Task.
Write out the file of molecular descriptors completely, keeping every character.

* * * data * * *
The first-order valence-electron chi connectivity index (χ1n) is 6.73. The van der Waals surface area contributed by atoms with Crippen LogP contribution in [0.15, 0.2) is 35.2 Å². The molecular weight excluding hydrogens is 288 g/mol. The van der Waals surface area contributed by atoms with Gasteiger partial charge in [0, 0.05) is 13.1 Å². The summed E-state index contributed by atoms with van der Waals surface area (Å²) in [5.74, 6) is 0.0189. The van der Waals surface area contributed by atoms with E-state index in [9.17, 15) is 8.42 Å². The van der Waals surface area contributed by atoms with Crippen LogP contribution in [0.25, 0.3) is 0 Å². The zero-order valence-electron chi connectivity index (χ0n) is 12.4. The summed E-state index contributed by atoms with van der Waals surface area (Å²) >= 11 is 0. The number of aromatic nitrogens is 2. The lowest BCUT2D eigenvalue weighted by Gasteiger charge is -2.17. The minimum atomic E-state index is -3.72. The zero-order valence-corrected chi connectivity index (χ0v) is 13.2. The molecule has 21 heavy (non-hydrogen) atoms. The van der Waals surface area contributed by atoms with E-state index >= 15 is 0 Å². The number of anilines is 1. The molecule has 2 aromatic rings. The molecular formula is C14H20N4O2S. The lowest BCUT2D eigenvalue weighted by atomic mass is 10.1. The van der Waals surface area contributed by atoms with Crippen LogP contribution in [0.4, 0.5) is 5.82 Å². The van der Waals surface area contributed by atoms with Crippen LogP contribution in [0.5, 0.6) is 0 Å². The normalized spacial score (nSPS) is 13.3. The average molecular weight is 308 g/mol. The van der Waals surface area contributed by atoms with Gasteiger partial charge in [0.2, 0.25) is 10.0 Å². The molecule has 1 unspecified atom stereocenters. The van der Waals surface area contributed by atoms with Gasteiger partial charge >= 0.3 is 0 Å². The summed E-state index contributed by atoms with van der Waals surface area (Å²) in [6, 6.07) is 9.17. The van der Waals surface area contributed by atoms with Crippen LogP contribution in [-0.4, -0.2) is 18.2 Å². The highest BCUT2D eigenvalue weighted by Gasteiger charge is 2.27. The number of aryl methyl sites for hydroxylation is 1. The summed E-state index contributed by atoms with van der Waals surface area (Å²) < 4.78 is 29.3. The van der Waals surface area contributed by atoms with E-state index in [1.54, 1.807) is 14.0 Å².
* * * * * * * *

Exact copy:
The first-order valence-electron chi connectivity index (χ1n) is 6.73. The van der Waals surface area contributed by atoms with Crippen LogP contribution in [0.15, 0.2) is 35.2 Å². The molecular weight excluding hydrogens is 288 g/mol. The van der Waals surface area contributed by atoms with Gasteiger partial charge in [0, 0.05) is 13.1 Å². The summed E-state index contributed by atoms with van der Waals surface area (Å²) in [5.74, 6) is 0.0189. The van der Waals surface area contributed by atoms with E-state index in [9.17, 15) is 8.42 Å². The van der Waals surface area contributed by atoms with Crippen LogP contribution in [0.25, 0.3) is 0 Å². The zero-order valence-electron chi connectivity index (χ0n) is 12.4. The summed E-state index contributed by atoms with van der Waals surface area (Å²) >= 11 is 0. The number of aromatic nitrogens is 2. The lowest BCUT2D eigenvalue weighted by Gasteiger charge is -2.17. The minimum atomic E-state index is -3.72. The zero-order valence-corrected chi connectivity index (χ0v) is 13.2. The molecule has 21 heavy (non-hydrogen) atoms. The van der Waals surface area contributed by atoms with E-state index >= 15 is 0 Å². The number of anilines is 1. The molecule has 2 aromatic rings. The molecular formula is C14H20N4O2S. The lowest BCUT2D eigenvalue weighted by atomic mass is 10.1. The van der Waals surface area contributed by atoms with Crippen LogP contribution in [0.4, 0.5) is 5.82 Å². The van der Waals surface area contributed by atoms with Crippen LogP contribution in [0.5, 0.6) is 0 Å². The normalized spacial score (nSPS) is 13.3. The average molecular weight is 308 g/mol. The van der Waals surface area contributed by atoms with Gasteiger partial charge in [0.2, 0.25) is 10.0 Å². The molecule has 1 unspecified atom stereocenters. The van der Waals surface area contributed by atoms with Gasteiger partial charge >= 0.3 is 0 Å². The summed E-state index contributed by atoms with van der Waals surface area (Å²) in [6, 6.07) is 9.17. The van der Waals surface area contributed by atoms with Crippen LogP contribution in [-0.4, -0.2) is 18.2 Å². The highest BCUT2D eigenvalue weighted by Gasteiger charge is 2.27. The number of aryl methyl sites for hydroxylation is 1. The summed E-state index contributed by atoms with van der Waals surface area (Å²) < 4.78 is 29.3. The van der Waals surface area contributed by atoms with E-state index in [1.54, 1.807) is 14.0 Å².